Half Broke Horses
by Jeannette Walls |
REVIEWED BY MICHELLE GREEN
Raised by turn-of-the-century homesteaders in West Texas, Lily Casey Smith, the author’s grandmother, lived in a world where you had to do what you had to do. For her, that meant breaking horses, wielding a six-shooter and, at 15, riding 500 miles across the desert to take a job as a traveling schoolteacher. In a fictionalized biography written in Smith’s voice, Walls—whose memoir The Glass Castle chronicled the rock-bottom deprivations of her own childhood—pays eloquent tribute to a pragmatic heroine who grew up with the West. Walls’ protagonist races mustangs and trounces cowboys at the poker table; later, as a rancher’s wife, she nurtures a dream of becoming a bush pilot and plunks down $5 for a flying lesson. Her family is shocked at the extravagance, but Smith explains, “I could bring in cash dusting crops and delivering mail and flying rich people around.” (Instead, she staves off bankruptcy by selling hooch that she stashes under her son’s crib.) Like its subject, Horses is a powerhouse—fast-moving, fearless and impossible to forget.
But Not For Long
by Michelle Wildgen | REVIEWED BY JOANNA POWELL
Set during a summer electrical blackout in a lakeside neighborhood in Madison, Wis., this atmospheric second novel by Wildgen (You’re Not You) revolves around three do-gooders who live together in a moldering cooperative house devoted to sustainable food and other trendy causes. Over the course of three days with-out power, tensions erupt between newcomer Greta, a strident college fund-raiser with an alcoholic ex-husband, and her more entrenched housemates: Hal, an employee at a nonprofit food bank, and Karin, a young reporter for Dairy Now magazine. An evocative look at the green movement that includes improbably interesting passages on everything from artisanal cheese caves to the joys of hunting for morels in a damp forest, But Not for Long is also a stirring meditation on modern angst and the meaning of selflessness.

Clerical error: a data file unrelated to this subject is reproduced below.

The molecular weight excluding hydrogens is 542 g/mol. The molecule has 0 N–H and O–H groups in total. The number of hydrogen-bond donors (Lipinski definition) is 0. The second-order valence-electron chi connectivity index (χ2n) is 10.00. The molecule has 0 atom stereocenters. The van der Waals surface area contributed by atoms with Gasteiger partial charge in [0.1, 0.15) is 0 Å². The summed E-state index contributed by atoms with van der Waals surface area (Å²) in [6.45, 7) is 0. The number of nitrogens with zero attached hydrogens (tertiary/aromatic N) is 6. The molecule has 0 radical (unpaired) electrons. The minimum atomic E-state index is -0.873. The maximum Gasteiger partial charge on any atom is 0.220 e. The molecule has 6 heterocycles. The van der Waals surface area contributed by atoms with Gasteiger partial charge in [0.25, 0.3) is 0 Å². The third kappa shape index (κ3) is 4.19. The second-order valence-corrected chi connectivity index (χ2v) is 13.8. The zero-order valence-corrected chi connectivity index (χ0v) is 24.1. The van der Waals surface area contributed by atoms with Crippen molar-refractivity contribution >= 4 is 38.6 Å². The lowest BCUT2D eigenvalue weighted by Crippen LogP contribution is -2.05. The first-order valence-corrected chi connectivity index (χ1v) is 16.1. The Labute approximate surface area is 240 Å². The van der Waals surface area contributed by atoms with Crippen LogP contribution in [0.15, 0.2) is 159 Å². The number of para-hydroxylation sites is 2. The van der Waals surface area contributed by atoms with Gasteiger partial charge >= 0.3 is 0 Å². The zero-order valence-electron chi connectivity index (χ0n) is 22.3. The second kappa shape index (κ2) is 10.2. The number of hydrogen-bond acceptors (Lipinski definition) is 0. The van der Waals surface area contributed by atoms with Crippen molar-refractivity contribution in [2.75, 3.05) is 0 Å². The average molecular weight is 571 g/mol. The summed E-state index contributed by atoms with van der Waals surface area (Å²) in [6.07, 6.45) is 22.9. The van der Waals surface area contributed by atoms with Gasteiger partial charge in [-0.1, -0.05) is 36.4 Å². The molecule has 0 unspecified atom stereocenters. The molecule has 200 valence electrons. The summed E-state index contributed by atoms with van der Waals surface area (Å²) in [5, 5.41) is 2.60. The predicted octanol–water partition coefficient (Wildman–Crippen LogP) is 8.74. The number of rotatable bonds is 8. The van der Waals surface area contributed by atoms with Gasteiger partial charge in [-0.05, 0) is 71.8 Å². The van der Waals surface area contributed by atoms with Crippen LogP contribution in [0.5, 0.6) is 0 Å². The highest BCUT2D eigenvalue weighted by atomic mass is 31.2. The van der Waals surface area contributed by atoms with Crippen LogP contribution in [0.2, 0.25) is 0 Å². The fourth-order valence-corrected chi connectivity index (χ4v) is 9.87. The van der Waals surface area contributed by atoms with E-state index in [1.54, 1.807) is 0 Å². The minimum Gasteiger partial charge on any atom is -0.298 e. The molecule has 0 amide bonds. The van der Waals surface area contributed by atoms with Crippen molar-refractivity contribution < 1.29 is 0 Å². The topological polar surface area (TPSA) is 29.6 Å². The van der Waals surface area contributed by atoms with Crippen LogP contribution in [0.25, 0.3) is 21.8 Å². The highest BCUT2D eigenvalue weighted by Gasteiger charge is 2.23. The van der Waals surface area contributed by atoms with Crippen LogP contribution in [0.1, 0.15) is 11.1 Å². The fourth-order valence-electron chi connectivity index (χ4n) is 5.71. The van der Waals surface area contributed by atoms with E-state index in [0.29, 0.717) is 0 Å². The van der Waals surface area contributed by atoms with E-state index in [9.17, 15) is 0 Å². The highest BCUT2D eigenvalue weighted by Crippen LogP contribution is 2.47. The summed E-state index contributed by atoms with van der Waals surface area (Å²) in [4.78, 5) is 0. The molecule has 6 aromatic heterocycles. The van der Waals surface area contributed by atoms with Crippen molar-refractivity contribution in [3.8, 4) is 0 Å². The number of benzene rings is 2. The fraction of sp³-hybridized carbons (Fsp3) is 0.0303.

Manhood for Amateurs
by Michael Chabon |
REVIEWED BY KYLE SMITH
Chabon trains his twinkling novelist’s eye on the mirror in these essays, finding faults but also satisfaction and cause for laughter. There are tales of modern horror (he admits he carries a “murse”—a man-purse), reckoning with the unknowable (a piece on David Foster Wallace and his suicide) and entries on the comedy of raising kids (his are Dr. Who-saturated geeks). As always, Chabon’s prose acrobatics provide brainy entertainment.
The New York Regional Mormon Singles Halloween Dance
by Elna Baker |
REVIEWED BY BETH PERRY
When Baker—an adventurous Seattle native raised as a Mormon—chose NYU over Brigham Young University, her shocked mother pulled her aside. “Elna,” she said, “what would you do if a lesbian tried to make out with you?” With that, Baker relocated to the city her mom had once referred to as “Babylon.” She struggled to balance her free-spirit boldness with an unbreakable devotion to her faith: “While I say ‘no’ to certain things (sex, drugs, alcohol),” she writes, “I try to say ‘yes’ to everything else.” The “everything else” part—wearing sexy clothes after losing 80 lbs., having her first real kiss at age 22, falling for an atheist—is the soul of this wicked-funny debut. Baker is both self-absorbed and generous, whip-smart and naïve; she apologizes for none of it. “Whatever,” Baker thinks after a particularly steamy kissing session. “I’m not a saint, latter-day or otherwise.” If only we all had so much faith in ourselves.